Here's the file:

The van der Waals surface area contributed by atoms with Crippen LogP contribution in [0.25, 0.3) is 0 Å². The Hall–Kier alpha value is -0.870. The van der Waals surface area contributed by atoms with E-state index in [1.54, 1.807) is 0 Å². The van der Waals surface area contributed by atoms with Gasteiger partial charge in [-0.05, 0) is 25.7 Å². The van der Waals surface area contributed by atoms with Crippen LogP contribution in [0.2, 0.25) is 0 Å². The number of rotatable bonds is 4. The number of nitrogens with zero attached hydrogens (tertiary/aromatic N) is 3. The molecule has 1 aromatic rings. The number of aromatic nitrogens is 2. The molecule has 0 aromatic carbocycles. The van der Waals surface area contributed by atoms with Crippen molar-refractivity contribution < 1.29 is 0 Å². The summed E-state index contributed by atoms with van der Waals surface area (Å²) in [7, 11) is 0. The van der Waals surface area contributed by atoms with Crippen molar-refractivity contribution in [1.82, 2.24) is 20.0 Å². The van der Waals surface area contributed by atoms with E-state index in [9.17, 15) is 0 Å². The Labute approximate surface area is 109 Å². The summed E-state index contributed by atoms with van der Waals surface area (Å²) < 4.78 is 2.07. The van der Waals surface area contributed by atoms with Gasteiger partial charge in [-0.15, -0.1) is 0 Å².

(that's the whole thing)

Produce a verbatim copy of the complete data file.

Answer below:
The van der Waals surface area contributed by atoms with Crippen LogP contribution in [0.25, 0.3) is 0 Å². The Hall–Kier alpha value is -0.870. The van der Waals surface area contributed by atoms with E-state index in [1.54, 1.807) is 0 Å². The van der Waals surface area contributed by atoms with Gasteiger partial charge in [-0.05, 0) is 25.7 Å². The van der Waals surface area contributed by atoms with Crippen LogP contribution in [0.2, 0.25) is 0 Å². The number of rotatable bonds is 4. The number of nitrogens with zero attached hydrogens (tertiary/aromatic N) is 3. The molecule has 1 aromatic rings. The number of aromatic nitrogens is 2. The molecule has 0 aromatic carbocycles. The van der Waals surface area contributed by atoms with Crippen molar-refractivity contribution < 1.29 is 0 Å². The summed E-state index contributed by atoms with van der Waals surface area (Å²) in [7, 11) is 0. The van der Waals surface area contributed by atoms with Crippen molar-refractivity contribution in [1.82, 2.24) is 20.0 Å². The van der Waals surface area contributed by atoms with E-state index in [9.17, 15) is 0 Å². The Labute approximate surface area is 109 Å². The summed E-state index contributed by atoms with van der Waals surface area (Å²) < 4.78 is 2.07. The van der Waals surface area contributed by atoms with Gasteiger partial charge in [-0.15, -0.1) is 0 Å².